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Nestled on 1.25 acres of land in Gloucester, the house consists of five bedrooms, including the master bedroom and bunk room on the main level, and four bathrooms. The homeowners hired Siemasko + Verbridge (SV) to design the renovation with one primary goal in mind: maintain the earthy wood and stone feel while making it more modern. It was to be a delicate balance of contrasts. Utilizing the home’s unique, solid structure, SV elected to improve its functionality while increasing its appeal.

Acting on a theme of “leather and lace,” conjured up by the homeowners as a nod to the Stevie Nicks/Don Henley tune, the architectural team delivered a bright and slightly more contemporary space incorporating contrasting earthy wood notes to equalize the design.

“It was the perfect blend of old and new and the more modern aesthetic with the existing. We pride ourselves on a collaborative approach with our clients and [the] homeowners were really excited and interested to take part in the decision making and selection process,” says Tobin Shulman, a principal with SV.

The transformation was drastic. Interior renovations included designing a new layout of primary living zones; designing a new kitchen, bathroom, office, and closet for the master suite; three redesigned bathrooms; and a refreshed family room, including the construction of a window seat next to the doorway, which leads out to the side patio. 

Exterior modifications rendering significant impact incorporated the redesign of the roofline and side patio door in order to balance existing Gothic-style windows and the exterior fireplace more harmoniously. The main entry was also reorganized to fall below the home’s striking Palladian window to not only generate a better interior entry sequence but also make it more centered externally. Additionally, this entailed the creation of a new covered porch at the front door.

The home underwent an overall lightening of color to brighten the interior and give a more modern, fresh feel. Using an elegantly refreshed color scheme throughout, the team closely collaborated with the homeowners in selecting new modern lighting and plumbing fixtures, juxtaposing refreshed modern accents against a traditional (and quite charming) background. 



A significant portion of the renovation focused on a complete redesign of the kitchen and dining room. “Now the space extends from the dining room, through the spacious and light-filled kitchen with eat-in nook, right out to a peaceful and secluded patio,” says Shulman. Using a carefully thought-out, focused demolition plan, the architectural team reorganized the space to create a renewed kitchen/dining area within the boundaries of its original footprint.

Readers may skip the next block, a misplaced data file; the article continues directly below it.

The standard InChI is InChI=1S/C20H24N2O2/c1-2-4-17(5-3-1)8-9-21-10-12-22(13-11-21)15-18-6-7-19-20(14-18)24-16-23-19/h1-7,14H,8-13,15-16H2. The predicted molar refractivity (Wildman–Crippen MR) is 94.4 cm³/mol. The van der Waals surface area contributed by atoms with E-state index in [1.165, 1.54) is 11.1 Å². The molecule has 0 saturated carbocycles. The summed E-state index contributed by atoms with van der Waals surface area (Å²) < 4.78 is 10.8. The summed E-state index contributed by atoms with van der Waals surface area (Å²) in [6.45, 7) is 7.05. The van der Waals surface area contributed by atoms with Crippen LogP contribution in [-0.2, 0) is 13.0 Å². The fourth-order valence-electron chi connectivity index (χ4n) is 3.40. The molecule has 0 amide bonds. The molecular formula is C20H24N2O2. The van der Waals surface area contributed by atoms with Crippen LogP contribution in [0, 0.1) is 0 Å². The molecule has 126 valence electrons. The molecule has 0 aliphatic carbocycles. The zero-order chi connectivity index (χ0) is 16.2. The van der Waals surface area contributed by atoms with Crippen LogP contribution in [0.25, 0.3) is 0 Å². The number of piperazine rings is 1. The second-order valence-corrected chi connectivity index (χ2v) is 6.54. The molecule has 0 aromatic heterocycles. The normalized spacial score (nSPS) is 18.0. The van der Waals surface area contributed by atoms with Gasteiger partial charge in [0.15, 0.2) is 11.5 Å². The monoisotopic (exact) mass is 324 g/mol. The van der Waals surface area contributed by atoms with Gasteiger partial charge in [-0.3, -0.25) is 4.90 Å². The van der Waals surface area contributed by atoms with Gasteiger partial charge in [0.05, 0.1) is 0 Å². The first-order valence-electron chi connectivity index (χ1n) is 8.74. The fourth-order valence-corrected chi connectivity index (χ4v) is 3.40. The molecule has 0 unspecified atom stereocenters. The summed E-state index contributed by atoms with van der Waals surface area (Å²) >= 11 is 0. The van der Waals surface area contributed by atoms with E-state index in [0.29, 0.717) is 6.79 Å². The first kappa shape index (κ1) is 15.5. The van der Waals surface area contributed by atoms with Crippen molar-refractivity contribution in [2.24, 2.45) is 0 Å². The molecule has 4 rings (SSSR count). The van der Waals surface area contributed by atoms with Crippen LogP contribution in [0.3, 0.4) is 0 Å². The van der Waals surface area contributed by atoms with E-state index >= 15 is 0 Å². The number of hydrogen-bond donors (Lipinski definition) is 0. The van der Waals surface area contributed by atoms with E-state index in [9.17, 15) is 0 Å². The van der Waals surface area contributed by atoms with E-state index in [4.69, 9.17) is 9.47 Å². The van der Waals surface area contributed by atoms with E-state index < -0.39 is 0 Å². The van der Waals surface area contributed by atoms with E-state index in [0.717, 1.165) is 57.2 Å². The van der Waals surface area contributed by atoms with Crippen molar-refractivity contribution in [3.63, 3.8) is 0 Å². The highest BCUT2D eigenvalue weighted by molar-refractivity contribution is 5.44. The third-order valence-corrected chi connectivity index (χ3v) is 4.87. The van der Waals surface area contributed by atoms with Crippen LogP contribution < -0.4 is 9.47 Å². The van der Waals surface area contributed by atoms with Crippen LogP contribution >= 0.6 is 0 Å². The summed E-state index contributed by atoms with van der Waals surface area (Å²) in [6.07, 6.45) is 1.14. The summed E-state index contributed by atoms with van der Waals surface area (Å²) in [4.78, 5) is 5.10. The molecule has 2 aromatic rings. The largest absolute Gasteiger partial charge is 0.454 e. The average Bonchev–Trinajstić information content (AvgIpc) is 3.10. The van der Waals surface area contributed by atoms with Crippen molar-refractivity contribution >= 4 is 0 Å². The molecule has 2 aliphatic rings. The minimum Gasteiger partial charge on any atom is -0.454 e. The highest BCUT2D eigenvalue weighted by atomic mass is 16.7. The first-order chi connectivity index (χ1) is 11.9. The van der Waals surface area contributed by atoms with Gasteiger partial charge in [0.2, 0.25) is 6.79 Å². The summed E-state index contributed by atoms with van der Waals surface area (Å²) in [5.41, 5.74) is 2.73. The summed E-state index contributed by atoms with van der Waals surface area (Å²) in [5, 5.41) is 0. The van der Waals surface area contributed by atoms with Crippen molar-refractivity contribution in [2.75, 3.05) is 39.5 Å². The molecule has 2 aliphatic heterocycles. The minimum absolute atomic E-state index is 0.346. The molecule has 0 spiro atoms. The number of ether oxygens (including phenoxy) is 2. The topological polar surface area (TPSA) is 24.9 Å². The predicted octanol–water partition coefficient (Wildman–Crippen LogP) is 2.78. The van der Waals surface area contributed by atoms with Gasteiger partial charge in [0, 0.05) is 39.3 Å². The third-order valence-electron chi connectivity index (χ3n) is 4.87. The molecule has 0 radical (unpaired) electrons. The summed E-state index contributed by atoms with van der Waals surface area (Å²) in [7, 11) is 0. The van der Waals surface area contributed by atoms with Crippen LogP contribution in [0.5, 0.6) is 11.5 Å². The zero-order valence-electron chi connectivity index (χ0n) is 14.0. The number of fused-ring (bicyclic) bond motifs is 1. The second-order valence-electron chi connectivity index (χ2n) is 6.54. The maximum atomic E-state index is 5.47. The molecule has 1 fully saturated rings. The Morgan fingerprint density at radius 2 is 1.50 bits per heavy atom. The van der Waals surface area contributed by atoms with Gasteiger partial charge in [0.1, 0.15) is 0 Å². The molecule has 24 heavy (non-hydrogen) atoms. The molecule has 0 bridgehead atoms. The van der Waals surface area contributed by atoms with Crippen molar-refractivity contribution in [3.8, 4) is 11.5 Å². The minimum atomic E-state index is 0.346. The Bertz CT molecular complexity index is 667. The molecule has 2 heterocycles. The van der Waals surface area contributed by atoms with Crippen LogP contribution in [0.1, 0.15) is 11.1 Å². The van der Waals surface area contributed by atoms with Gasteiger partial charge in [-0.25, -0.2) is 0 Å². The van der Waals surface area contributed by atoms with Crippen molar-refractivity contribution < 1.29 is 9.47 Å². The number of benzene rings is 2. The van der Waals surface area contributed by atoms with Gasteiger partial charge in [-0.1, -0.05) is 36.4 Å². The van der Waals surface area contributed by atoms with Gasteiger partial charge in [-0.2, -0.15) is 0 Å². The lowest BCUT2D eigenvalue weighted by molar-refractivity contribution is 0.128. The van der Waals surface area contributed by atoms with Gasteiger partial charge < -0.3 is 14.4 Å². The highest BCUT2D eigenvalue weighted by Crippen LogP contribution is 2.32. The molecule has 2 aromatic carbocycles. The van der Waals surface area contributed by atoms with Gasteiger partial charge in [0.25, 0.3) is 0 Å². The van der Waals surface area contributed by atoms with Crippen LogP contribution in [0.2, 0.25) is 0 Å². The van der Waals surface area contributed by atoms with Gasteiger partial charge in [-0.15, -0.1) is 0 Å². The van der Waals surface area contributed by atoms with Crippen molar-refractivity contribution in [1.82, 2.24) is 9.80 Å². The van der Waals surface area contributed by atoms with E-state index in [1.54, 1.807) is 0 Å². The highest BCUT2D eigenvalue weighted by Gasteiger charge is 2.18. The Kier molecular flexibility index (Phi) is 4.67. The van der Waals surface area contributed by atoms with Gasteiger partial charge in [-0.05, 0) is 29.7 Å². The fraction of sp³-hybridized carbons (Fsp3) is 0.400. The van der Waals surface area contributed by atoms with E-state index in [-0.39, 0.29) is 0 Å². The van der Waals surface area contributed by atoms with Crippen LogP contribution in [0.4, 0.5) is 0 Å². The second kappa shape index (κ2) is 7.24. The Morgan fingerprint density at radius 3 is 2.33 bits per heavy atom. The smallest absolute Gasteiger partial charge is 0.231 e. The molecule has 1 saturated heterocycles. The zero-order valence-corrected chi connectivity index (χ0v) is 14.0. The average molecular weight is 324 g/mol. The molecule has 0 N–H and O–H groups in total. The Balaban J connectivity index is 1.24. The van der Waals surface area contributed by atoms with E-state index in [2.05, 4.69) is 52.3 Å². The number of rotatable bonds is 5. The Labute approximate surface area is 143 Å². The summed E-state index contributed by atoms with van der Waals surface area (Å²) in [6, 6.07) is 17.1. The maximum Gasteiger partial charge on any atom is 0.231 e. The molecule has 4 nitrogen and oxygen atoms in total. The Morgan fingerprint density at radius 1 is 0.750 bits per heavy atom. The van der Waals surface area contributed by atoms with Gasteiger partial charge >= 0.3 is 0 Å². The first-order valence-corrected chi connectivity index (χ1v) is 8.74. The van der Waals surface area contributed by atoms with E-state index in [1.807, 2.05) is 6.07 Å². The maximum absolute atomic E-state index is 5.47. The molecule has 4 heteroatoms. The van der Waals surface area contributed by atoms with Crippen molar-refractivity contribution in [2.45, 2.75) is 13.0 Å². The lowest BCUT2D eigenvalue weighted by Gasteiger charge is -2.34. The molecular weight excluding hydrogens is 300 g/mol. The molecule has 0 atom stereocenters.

The dining room was a matter of paring down; the wainscot paneling and rough-hewn ceiling beams were removed in order to create a more spacious and modern-day vibe. Remaining beams in the dining room were removed during expansion to make the ceiling
feel taller. 


The kitchen island countertop and upper cabinets consist of antique chestnut, while the rest of the counters are absolute black in a leather finish and paired with a bright, crisp white backsplash and cabinets. Taking advantage of the kitchen’s cathedral ceiling with ample height and substantial natural light from the numerous windows, the team reincorporated wood elements back in to blend with the existing. The new kitchen/dining layout allows for better flow, an island, and an eat-in nook for additional seating—a vast difference from the previously small closed-off space.

Brick, which can be seen throughout the first floor, was a preexisting element and was kept exposed, along with the wood beams in the main hall. 

Many of the home’s various window styles were preserved—for myriad reasons, but mostly to carry on its unique charm and character. “Some windows were replaced in kind, the new windows in the kitchen area maximized the two kitchen walls for expanded views and light. The Palladian window was existing, and it became much more of a feature when we centered the front porch underneath. Likewise, at the side patio, the Gothic-style windows now feel like part of the composition with a larger spanning roofline underneath the double French doors,” Shulman explains.



Once a drab and campy space is now transformed into a bright and airy bunk room, a safe haven for kids to build memories. “The bunk room is a good example of the contrasting elements in the home. The existing horse stalls divide the bunk areas. The warm rustic wood and iron elements have been balanced by painting the wood walls white to make the space brighter and seemingly more modern,” says Shulman.

The home now offers a better flow and increased functionality, thanks to the team at SV. Leather and lace, black and white, old meets new, it all comes together in this beautifully unique, cohesive space.  



Architect: Siemasko + Verbridge, 978-927-3745,

Interior Designer: Siemasko + Verbridge, 978-927-3745,